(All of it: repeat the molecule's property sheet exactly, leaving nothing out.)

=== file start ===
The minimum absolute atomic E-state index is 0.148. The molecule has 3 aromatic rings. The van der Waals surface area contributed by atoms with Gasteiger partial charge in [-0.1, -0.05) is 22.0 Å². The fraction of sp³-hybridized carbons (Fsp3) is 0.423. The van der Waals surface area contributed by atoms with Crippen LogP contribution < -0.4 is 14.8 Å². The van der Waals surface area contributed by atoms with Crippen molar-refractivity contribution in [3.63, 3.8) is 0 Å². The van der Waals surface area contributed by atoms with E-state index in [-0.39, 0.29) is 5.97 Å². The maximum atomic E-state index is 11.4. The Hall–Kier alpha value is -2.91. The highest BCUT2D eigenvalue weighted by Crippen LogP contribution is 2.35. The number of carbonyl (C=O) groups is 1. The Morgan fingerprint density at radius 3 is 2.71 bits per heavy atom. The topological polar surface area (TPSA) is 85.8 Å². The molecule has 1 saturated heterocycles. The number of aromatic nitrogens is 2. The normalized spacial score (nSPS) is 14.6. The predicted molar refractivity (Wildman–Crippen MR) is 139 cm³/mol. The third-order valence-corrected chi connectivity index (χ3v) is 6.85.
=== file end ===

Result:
The minimum absolute atomic E-state index is 0.148. The molecule has 3 aromatic rings. The van der Waals surface area contributed by atoms with Gasteiger partial charge in [-0.1, -0.05) is 22.0 Å². The fraction of sp³-hybridized carbons (Fsp3) is 0.423. The van der Waals surface area contributed by atoms with Crippen LogP contribution < -0.4 is 14.8 Å². The van der Waals surface area contributed by atoms with Crippen molar-refractivity contribution in [3.63, 3.8) is 0 Å². The van der Waals surface area contributed by atoms with E-state index in [-0.39, 0.29) is 5.97 Å². The maximum atomic E-state index is 11.4. The Hall–Kier alpha value is -2.91. The highest BCUT2D eigenvalue weighted by Crippen LogP contribution is 2.35. The number of carbonyl (C=O) groups is 1. The Morgan fingerprint density at radius 3 is 2.71 bits per heavy atom. The topological polar surface area (TPSA) is 85.8 Å². The molecule has 1 saturated heterocycles. The number of aromatic nitrogens is 2. The normalized spacial score (nSPS) is 14.6. The predicted molar refractivity (Wildman–Crippen MR) is 139 cm³/mol. The third-order valence-corrected chi connectivity index (χ3v) is 6.85.